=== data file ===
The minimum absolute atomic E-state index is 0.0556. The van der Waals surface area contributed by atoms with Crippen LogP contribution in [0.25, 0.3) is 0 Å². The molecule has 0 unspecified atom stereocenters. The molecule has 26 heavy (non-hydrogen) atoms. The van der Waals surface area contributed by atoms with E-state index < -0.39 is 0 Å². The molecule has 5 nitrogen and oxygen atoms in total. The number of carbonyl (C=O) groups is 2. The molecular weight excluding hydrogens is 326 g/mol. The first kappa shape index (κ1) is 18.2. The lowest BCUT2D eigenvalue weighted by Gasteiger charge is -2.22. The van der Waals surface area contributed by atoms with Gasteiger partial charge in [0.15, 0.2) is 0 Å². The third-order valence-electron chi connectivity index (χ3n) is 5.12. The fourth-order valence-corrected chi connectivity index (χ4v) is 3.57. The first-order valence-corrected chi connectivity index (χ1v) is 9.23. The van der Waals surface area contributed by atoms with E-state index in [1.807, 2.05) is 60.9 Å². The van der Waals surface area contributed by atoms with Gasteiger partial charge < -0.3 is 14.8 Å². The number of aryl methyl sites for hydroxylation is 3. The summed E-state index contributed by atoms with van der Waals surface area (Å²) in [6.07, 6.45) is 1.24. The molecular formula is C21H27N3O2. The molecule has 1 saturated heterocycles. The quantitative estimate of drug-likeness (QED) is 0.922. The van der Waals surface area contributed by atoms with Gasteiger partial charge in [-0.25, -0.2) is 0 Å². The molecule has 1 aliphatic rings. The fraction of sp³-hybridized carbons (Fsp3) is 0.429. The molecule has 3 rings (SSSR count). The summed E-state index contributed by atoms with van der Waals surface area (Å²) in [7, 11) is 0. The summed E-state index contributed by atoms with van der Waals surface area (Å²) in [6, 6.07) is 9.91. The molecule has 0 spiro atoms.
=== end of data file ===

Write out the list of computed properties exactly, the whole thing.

The minimum absolute atomic E-state index is 0.0556. The van der Waals surface area contributed by atoms with Crippen LogP contribution in [0.25, 0.3) is 0 Å². The molecule has 0 unspecified atom stereocenters. The molecule has 26 heavy (non-hydrogen) atoms. The van der Waals surface area contributed by atoms with E-state index < -0.39 is 0 Å². The molecule has 5 nitrogen and oxygen atoms in total. The number of carbonyl (C=O) groups is 2. The molecular weight excluding hydrogens is 326 g/mol. The first kappa shape index (κ1) is 18.2. The lowest BCUT2D eigenvalue weighted by Gasteiger charge is -2.22. The van der Waals surface area contributed by atoms with Gasteiger partial charge in [0.15, 0.2) is 0 Å². The third-order valence-electron chi connectivity index (χ3n) is 5.12. The fourth-order valence-corrected chi connectivity index (χ4v) is 3.57. The first-order valence-corrected chi connectivity index (χ1v) is 9.23. The van der Waals surface area contributed by atoms with E-state index in [1.807, 2.05) is 60.9 Å². The van der Waals surface area contributed by atoms with Gasteiger partial charge < -0.3 is 14.8 Å². The number of aryl methyl sites for hydroxylation is 3. The summed E-state index contributed by atoms with van der Waals surface area (Å²) in [6.07, 6.45) is 1.24. The molecular formula is C21H27N3O2. The molecule has 1 saturated heterocycles. The quantitative estimate of drug-likeness (QED) is 0.922. The van der Waals surface area contributed by atoms with Gasteiger partial charge in [-0.25, -0.2) is 0 Å². The molecule has 1 aliphatic rings. The fraction of sp³-hybridized carbons (Fsp3) is 0.429. The molecule has 3 rings (SSSR count). The summed E-state index contributed by atoms with van der Waals surface area (Å²) in [7, 11) is 0. The summed E-state index contributed by atoms with van der Waals surface area (Å²) in [6, 6.07) is 9.91. The molecule has 0 spiro atoms.